The South Korea Financial Services Commission has said it will not lift the ban on domestic initial coin offerings (ICOs). The South Korean government said in October last year that it would make a decision in November on whether it would allow initial coin offerings again in the country. After discovering that some projects have been violating rules by making use of foreign jurisdictions and still raising funds from South Korean nationals, a decision has been reached.
South Korea Will Keep 2017 ICO Ban After Survey Results
The resolution was decided after the Financial Services Commission collated the results of a survey conducted by the Financial Supervisory Service (FSS). Hong Nam-ki, head of the office for government policy coordination, said in October that regulators in the country have been reviewing the topic in recent months and that the survey would guide decision-making.
The survey, sent to 22 companies, with only 13 responding, found that firms had been setting up paper companies in Singapore to circumvent the ICO ban, yet still raised money from Koreans, evidenced by Korean language white papers and marketing materials. Some ICO projects did not disclose important information for investors such as company profile and financial statements, and in some cases provided completely false information. The risk for investors was also deemed high because the value of the projects’ tokens had fallen by an average of 67.7 percent since launch.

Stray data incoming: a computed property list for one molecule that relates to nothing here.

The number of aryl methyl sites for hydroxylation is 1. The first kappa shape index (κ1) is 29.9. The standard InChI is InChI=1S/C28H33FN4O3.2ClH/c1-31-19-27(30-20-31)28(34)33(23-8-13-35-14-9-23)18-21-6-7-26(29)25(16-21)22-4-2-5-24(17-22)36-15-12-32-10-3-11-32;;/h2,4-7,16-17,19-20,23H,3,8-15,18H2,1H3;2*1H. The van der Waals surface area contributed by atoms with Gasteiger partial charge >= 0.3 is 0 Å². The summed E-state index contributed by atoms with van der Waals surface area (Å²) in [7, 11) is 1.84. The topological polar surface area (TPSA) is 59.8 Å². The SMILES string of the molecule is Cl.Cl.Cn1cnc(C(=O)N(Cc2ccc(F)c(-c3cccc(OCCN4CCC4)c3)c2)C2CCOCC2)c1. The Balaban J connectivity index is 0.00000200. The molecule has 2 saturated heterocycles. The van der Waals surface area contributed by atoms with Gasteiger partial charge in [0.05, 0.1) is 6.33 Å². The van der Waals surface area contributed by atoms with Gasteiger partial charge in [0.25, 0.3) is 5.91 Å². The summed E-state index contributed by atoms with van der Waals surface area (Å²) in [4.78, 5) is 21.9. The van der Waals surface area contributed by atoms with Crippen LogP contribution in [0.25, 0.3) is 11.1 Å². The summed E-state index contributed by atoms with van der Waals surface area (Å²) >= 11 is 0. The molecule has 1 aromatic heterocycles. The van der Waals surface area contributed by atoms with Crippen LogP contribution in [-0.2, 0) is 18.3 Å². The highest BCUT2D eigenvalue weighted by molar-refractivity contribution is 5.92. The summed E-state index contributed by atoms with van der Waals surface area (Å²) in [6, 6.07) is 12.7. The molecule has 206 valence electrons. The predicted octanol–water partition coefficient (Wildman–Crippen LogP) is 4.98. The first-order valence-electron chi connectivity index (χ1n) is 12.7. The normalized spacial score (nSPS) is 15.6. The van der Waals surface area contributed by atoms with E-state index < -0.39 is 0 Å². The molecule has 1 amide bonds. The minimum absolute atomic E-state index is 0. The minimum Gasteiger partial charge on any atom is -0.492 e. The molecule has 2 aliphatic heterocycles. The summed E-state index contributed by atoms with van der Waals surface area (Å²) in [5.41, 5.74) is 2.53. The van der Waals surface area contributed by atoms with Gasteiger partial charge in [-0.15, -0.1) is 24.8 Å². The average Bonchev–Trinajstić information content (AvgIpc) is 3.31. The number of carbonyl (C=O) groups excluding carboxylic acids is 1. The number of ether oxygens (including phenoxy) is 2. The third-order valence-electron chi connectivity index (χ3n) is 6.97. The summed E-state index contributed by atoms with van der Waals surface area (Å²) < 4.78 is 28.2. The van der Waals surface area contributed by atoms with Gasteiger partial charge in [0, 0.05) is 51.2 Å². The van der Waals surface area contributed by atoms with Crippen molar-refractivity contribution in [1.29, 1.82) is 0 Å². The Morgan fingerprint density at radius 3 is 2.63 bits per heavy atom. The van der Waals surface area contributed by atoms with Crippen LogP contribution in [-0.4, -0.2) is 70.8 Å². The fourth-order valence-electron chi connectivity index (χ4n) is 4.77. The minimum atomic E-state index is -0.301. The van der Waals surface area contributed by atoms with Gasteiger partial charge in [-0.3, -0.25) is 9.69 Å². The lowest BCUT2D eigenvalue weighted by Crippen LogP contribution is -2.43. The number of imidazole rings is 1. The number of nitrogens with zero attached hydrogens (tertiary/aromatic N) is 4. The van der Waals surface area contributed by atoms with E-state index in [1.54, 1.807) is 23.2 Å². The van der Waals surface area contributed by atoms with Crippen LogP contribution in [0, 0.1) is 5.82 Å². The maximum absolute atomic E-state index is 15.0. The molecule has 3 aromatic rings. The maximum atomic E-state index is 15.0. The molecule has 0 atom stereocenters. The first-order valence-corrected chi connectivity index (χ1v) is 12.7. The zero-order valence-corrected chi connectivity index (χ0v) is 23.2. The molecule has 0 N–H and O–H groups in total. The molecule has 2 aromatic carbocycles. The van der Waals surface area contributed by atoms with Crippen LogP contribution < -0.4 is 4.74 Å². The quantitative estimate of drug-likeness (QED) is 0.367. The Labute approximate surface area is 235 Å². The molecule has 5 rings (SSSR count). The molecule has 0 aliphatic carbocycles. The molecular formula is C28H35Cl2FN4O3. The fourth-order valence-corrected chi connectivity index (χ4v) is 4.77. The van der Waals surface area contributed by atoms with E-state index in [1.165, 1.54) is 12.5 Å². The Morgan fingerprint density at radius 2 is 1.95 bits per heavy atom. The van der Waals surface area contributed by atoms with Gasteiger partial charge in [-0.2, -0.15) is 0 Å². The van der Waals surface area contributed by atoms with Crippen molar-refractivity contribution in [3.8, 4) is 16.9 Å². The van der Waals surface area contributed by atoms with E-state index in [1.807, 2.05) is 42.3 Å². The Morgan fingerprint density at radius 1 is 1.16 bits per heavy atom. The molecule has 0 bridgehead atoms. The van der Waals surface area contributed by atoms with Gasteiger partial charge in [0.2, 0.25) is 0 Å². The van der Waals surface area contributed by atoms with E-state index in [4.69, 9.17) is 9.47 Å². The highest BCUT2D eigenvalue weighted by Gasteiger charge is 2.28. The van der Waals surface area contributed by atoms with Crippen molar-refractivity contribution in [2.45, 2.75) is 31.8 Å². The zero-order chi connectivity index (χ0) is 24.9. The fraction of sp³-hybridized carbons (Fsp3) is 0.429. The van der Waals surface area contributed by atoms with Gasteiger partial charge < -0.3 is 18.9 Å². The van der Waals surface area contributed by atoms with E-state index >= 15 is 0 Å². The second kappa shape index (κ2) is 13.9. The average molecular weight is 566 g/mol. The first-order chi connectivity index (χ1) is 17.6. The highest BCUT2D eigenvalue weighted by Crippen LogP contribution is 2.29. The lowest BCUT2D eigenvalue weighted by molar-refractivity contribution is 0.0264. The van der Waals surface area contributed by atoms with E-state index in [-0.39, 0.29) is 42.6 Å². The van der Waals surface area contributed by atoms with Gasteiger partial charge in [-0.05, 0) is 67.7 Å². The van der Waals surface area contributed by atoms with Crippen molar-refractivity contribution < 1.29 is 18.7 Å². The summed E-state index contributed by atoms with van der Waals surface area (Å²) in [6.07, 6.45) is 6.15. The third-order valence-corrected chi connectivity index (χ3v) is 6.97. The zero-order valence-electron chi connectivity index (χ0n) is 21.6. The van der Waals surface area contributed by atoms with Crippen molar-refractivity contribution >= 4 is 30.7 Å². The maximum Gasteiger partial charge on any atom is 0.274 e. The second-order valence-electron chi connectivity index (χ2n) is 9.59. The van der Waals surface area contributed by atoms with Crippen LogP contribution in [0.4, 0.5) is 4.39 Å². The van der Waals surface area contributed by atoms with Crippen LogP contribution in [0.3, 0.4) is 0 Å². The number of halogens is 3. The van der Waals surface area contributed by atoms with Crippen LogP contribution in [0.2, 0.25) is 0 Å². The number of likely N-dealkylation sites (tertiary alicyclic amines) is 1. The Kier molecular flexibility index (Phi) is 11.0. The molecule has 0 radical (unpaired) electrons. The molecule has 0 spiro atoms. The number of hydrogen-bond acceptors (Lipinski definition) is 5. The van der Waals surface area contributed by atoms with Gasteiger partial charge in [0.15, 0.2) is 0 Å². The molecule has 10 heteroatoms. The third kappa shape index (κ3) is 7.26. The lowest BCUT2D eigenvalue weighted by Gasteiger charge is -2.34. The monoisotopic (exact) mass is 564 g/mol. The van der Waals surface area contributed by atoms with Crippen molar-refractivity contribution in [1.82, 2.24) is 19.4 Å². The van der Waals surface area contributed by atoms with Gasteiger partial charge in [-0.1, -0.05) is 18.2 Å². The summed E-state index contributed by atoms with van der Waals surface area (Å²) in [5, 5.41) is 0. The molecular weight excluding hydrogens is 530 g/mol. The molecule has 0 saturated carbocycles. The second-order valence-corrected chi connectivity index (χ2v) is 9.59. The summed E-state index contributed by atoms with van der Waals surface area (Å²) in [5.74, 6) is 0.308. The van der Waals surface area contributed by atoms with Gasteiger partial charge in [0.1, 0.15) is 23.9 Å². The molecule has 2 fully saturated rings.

In 2017, the financial regulator prohibited domestic companies and startups from participating in ICOs, citing a lack of stability and ease of manipulation as good cause to stop citizens from buying cryptocurrency tokens.
“The government has taken a cautious stance on the institutionalization of ICOs. We will stick to it”, the press release stated.
The survey also revealed that Singapore and Switzerland were the most popular places to host an ICO.